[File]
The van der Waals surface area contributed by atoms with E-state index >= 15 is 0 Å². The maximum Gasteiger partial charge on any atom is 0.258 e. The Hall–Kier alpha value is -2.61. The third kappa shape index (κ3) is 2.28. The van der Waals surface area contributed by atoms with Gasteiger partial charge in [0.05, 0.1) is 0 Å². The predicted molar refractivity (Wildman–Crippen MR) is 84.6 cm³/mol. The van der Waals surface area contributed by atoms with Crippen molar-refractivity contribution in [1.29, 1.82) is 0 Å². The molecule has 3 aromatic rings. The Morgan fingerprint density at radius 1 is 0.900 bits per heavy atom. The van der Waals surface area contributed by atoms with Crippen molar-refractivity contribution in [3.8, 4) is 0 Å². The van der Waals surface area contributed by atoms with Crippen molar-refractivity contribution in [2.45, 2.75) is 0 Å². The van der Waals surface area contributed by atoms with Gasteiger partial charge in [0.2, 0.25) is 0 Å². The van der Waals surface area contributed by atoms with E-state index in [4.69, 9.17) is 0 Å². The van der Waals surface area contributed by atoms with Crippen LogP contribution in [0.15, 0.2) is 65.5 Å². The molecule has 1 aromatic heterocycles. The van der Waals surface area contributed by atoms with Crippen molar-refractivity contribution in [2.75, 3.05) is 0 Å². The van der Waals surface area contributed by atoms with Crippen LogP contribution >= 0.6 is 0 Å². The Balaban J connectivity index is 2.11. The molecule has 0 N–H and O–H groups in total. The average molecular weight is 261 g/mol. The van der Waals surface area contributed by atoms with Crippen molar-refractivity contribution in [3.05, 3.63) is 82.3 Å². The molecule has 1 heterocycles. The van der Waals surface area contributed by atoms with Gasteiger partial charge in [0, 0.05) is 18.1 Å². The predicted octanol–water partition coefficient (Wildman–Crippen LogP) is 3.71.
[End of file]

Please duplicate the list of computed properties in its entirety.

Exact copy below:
The van der Waals surface area contributed by atoms with E-state index >= 15 is 0 Å². The maximum Gasteiger partial charge on any atom is 0.258 e. The Hall–Kier alpha value is -2.61. The third kappa shape index (κ3) is 2.28. The van der Waals surface area contributed by atoms with Gasteiger partial charge in [0.05, 0.1) is 0 Å². The predicted molar refractivity (Wildman–Crippen MR) is 84.6 cm³/mol. The van der Waals surface area contributed by atoms with Crippen molar-refractivity contribution in [1.29, 1.82) is 0 Å². The molecule has 3 aromatic rings. The Morgan fingerprint density at radius 1 is 0.900 bits per heavy atom. The van der Waals surface area contributed by atoms with Crippen molar-refractivity contribution in [3.8, 4) is 0 Å². The van der Waals surface area contributed by atoms with Crippen molar-refractivity contribution in [2.45, 2.75) is 0 Å². The van der Waals surface area contributed by atoms with Gasteiger partial charge in [0.2, 0.25) is 0 Å². The van der Waals surface area contributed by atoms with E-state index in [4.69, 9.17) is 0 Å². The van der Waals surface area contributed by atoms with Crippen LogP contribution in [0.15, 0.2) is 65.5 Å². The molecule has 1 aromatic heterocycles. The van der Waals surface area contributed by atoms with Crippen molar-refractivity contribution in [2.75, 3.05) is 0 Å². The van der Waals surface area contributed by atoms with Crippen LogP contribution >= 0.6 is 0 Å². The Balaban J connectivity index is 2.11. The molecule has 0 N–H and O–H groups in total. The average molecular weight is 261 g/mol. The van der Waals surface area contributed by atoms with Crippen molar-refractivity contribution in [3.05, 3.63) is 82.3 Å². The molecule has 1 heterocycles. The van der Waals surface area contributed by atoms with Gasteiger partial charge in [0, 0.05) is 18.1 Å². The predicted octanol–water partition coefficient (Wildman–Crippen LogP) is 3.71.